REXML and WADL issues in Chapter 2 of OReilly's RESTful Webservicesw

So I am teaching a course on RESTful webservices and using Sam Ruby and Leonard Richardson's OReilly book as the main text. It's a great book, but things have probably changed in a few Ruby libraries since the book's publication in 2008, so a couple of examples in chapter 2 seem to have some problems. I am on OSX 10.6.4 using ruby 1.8.7

The first issue was:
$ ruby delicious-sax.rb tansaku
/System/Library/Frameworks/Ruby.framework/Versions/1.8/usr/lib/ruby/1.8/rexml/source.rb:227:in `position': undefined method `stat' for # (NoMethodError)
from /System/Library/Frameworks/Ruby.framework/Versions/1.8/usr/lib/ruby/1.8/rexml/parsers/baseparser.rb:144:in `position'
from /System/Library/Frameworks/Ruby.framework/Versions/1.8/usr/lib/ruby/1.8/rexml/parsers/sax2parser.rb:176:in `parse'
from delicious-sax.rb:21:in `print_my_recent_bookmarks'
from delicious-sax.rb:30
I had been searching around for anything on this error, including looking at the source, but had made no progress. I tried to subscribe to the REXML mailing list described here:

but got no response, so thought I would try ruby-talk. Unfortunately while I am subscribed to ruby-talk and don't seem to be able to unsubscribe I don't seem to be able to post there. I found at least a partial resolution by chatting with capnregx on ruby-lang irc at Freenode. The solution was to call xml.string to dump out a String object rather than passing in a StringIO which the REXML I am using is, somewhat surprisingly, unable to handle.

I also found a problem in the same chapter with another example involving WADL:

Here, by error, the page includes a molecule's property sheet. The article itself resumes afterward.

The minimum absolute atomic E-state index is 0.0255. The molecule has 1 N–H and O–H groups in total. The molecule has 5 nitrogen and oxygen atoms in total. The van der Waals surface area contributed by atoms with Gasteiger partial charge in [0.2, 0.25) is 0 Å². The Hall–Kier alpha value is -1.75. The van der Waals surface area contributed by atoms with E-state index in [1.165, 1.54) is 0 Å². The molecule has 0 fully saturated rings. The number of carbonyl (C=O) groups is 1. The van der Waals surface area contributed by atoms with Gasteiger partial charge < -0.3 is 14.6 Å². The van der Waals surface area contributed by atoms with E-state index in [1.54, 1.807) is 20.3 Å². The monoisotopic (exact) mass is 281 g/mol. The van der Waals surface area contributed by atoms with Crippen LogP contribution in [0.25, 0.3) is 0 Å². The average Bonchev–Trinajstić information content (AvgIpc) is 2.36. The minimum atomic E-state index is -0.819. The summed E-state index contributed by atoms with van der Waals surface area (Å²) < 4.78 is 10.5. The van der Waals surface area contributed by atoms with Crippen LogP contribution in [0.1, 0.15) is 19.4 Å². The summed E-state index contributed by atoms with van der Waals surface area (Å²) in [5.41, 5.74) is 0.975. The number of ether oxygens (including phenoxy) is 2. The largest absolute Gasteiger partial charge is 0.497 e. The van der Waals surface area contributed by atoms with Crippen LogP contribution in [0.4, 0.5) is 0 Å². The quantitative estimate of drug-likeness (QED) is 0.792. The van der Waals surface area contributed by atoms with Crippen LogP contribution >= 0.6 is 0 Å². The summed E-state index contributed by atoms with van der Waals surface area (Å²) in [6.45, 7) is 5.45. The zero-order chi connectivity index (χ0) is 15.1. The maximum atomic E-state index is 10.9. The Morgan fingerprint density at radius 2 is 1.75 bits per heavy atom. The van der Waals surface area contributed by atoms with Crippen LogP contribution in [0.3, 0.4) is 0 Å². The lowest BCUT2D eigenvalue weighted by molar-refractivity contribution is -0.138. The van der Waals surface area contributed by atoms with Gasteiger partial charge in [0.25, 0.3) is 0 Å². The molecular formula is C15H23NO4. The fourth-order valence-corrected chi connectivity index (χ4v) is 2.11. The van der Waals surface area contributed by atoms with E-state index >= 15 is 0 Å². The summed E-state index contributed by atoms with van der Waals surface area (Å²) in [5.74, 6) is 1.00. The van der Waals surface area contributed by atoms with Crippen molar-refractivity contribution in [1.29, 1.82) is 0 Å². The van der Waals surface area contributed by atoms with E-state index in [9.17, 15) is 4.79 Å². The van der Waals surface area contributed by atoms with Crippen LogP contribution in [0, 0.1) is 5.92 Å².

$ ruby delicious-wadl-ruby.rb tansaku
./wadl.rb:1248:in `lookup_param': No such param post (ArgumentError)
from ./wadl.rb:1255:in `each_by_param'
from delicious-wadl-ruby.rb:22
I took a brief look at the source and didn't have any immediate insight. After some more support from capnregex I identified a good approach of running the entire program in irb to see what was being passed back from the server. This is the annoying thing about as a programming example, since it is all over https, so no tracing it with tcpdump.

I got as far as seeing that the appropriate data did seem to be returned, but was residing in get.format rather than get.representation which was a REXML:Element rather than a WADL::XMLRepresentation as one would intuitively expect from the 'each_with_params' method call. get.headers.string appeared to contain the desired XML but not in a format (StringIO) that could be parsed the way the program was attempting. Tabbing on get.headers. suggested that each_by_param was an appropriate method, but gave an undefined method error so I gave up there and decided to drop the WADL example for the moment. We'll come back to WADL in a later chapter, but I am becoming increasingly dubious about it's value. At least the REST community does not seem to have sprung into action around it after the effort the book's authors put in to getting it off the ground.

All files required to run the above are in pastebin:


wadl.rb (required by above):
delicious.xml (required by above):

Of course you will need to use your own username/password combinations for the examples to work :-)